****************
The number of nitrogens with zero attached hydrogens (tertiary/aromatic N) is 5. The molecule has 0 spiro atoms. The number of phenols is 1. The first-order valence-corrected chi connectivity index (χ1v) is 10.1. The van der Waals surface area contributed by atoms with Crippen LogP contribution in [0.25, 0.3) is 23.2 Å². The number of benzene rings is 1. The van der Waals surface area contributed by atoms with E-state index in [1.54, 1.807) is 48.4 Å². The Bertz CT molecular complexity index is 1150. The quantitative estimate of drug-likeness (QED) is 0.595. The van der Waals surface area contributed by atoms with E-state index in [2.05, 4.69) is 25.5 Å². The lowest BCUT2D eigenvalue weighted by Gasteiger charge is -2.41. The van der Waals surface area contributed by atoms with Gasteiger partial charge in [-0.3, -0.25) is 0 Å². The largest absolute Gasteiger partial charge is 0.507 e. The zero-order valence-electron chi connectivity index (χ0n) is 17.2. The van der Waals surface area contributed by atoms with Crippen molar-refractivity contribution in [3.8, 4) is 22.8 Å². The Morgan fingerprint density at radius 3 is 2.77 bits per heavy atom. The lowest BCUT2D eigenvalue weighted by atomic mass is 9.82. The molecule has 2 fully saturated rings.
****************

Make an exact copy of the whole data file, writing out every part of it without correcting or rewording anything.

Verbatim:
The number of nitrogens with zero attached hydrogens (tertiary/aromatic N) is 5. The molecule has 0 spiro atoms. The number of phenols is 1. The first-order valence-corrected chi connectivity index (χ1v) is 10.1. The van der Waals surface area contributed by atoms with Crippen LogP contribution in [0.25, 0.3) is 23.2 Å². The number of benzene rings is 1. The van der Waals surface area contributed by atoms with E-state index in [1.54, 1.807) is 48.4 Å². The Bertz CT molecular complexity index is 1150. The quantitative estimate of drug-likeness (QED) is 0.595. The van der Waals surface area contributed by atoms with E-state index in [2.05, 4.69) is 25.5 Å². The lowest BCUT2D eigenvalue weighted by Gasteiger charge is -2.41. The van der Waals surface area contributed by atoms with Gasteiger partial charge in [-0.3, -0.25) is 0 Å². The largest absolute Gasteiger partial charge is 0.507 e. The zero-order valence-electron chi connectivity index (χ0n) is 17.2. The van der Waals surface area contributed by atoms with Crippen molar-refractivity contribution in [3.8, 4) is 22.8 Å². The Morgan fingerprint density at radius 3 is 2.77 bits per heavy atom. The lowest BCUT2D eigenvalue weighted by atomic mass is 9.82. The molecule has 2 fully saturated rings.